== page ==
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Med J Aust 2003; 179 (2): . || doi: 10.5694/j.1326-5377.2003.tb05450.x
Published online: 21 July 2003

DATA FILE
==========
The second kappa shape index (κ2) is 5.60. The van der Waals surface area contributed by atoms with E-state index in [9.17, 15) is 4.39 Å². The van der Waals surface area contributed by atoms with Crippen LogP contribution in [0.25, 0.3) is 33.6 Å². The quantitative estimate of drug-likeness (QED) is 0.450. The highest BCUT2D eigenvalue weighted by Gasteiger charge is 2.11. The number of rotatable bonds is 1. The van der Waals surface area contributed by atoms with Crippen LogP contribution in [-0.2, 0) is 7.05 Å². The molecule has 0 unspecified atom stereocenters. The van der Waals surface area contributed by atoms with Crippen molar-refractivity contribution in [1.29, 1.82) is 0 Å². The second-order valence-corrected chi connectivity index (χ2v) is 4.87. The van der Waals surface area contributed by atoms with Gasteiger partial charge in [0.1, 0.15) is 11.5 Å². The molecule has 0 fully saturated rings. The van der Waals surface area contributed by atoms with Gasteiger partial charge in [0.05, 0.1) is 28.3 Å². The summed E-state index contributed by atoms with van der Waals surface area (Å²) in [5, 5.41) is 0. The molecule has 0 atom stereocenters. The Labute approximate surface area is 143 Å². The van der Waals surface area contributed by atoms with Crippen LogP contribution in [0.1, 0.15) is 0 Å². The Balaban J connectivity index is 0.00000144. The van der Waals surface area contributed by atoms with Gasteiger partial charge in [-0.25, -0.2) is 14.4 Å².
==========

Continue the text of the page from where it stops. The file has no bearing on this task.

The global effort to understand SARS continues, with researchers in Frankfurt suggesting that a component found in liquorice roots, glycyrrhizin, may be effective in treating the condition. Glycyrrhizin was the most active of five compounds, including ribavirin, assessed for antiviral activity against clinical isolates of SARS-associated coronaviruses.1 Closer to the crisis, Hong Kong authors say WHO criteria for suspected SARS were only met by one in four cases of the disease admitted via a screening clinic early in the outbreak.2 They studied the onset of symptoms in 141 patients admitted after screening to Hong Kong's Prince of Wales Hospital; of this group, 97 patients had SARS subsequently confirmed by anti-coronavirus IgG antibody detection in saved serum samples.



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